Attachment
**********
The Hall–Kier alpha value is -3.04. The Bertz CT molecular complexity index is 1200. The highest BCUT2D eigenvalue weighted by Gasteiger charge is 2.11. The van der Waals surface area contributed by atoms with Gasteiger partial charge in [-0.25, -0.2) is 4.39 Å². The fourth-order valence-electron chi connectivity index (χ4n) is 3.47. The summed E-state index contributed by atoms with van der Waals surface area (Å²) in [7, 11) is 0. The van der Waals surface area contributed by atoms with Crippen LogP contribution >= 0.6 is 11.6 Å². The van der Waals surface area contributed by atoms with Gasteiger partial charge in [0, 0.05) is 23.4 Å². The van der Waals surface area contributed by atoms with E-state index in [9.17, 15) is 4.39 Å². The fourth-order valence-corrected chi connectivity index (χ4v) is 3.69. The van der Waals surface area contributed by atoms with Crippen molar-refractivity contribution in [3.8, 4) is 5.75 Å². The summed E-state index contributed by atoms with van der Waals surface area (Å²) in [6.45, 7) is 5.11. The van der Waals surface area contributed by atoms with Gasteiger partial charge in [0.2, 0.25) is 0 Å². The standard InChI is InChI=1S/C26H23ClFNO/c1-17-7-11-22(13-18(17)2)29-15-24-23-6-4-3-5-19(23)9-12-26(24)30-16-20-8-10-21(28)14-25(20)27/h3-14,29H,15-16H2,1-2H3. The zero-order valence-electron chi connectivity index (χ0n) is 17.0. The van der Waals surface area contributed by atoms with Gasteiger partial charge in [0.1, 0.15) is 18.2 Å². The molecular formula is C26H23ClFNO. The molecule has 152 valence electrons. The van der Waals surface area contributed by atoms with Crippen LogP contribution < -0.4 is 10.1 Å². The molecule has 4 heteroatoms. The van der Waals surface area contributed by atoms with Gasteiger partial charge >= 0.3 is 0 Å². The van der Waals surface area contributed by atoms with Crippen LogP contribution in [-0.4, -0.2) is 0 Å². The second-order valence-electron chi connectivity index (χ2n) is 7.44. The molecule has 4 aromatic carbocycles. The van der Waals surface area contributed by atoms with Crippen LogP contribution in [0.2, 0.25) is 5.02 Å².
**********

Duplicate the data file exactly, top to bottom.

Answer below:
The Hall–Kier alpha value is -3.04. The Bertz CT molecular complexity index is 1200. The highest BCUT2D eigenvalue weighted by Gasteiger charge is 2.11. The van der Waals surface area contributed by atoms with Gasteiger partial charge in [-0.25, -0.2) is 4.39 Å². The fourth-order valence-electron chi connectivity index (χ4n) is 3.47. The summed E-state index contributed by atoms with van der Waals surface area (Å²) in [7, 11) is 0. The van der Waals surface area contributed by atoms with Crippen LogP contribution >= 0.6 is 11.6 Å². The van der Waals surface area contributed by atoms with Gasteiger partial charge in [0, 0.05) is 23.4 Å². The van der Waals surface area contributed by atoms with E-state index in [9.17, 15) is 4.39 Å². The fourth-order valence-corrected chi connectivity index (χ4v) is 3.69. The van der Waals surface area contributed by atoms with Crippen molar-refractivity contribution in [3.8, 4) is 5.75 Å². The summed E-state index contributed by atoms with van der Waals surface area (Å²) in [6.45, 7) is 5.11. The van der Waals surface area contributed by atoms with Gasteiger partial charge in [0.2, 0.25) is 0 Å². The standard InChI is InChI=1S/C26H23ClFNO/c1-17-7-11-22(13-18(17)2)29-15-24-23-6-4-3-5-19(23)9-12-26(24)30-16-20-8-10-21(28)14-25(20)27/h3-14,29H,15-16H2,1-2H3. The zero-order valence-electron chi connectivity index (χ0n) is 17.0. The van der Waals surface area contributed by atoms with Gasteiger partial charge in [0.1, 0.15) is 18.2 Å². The molecular formula is C26H23ClFNO. The molecule has 152 valence electrons. The van der Waals surface area contributed by atoms with Crippen LogP contribution < -0.4 is 10.1 Å². The molecule has 4 heteroatoms. The van der Waals surface area contributed by atoms with Gasteiger partial charge >= 0.3 is 0 Å². The van der Waals surface area contributed by atoms with Crippen LogP contribution in [-0.4, -0.2) is 0 Å². The second-order valence-electron chi connectivity index (χ2n) is 7.44. The molecule has 4 aromatic carbocycles. The van der Waals surface area contributed by atoms with Crippen LogP contribution in [0.2, 0.25) is 5.02 Å².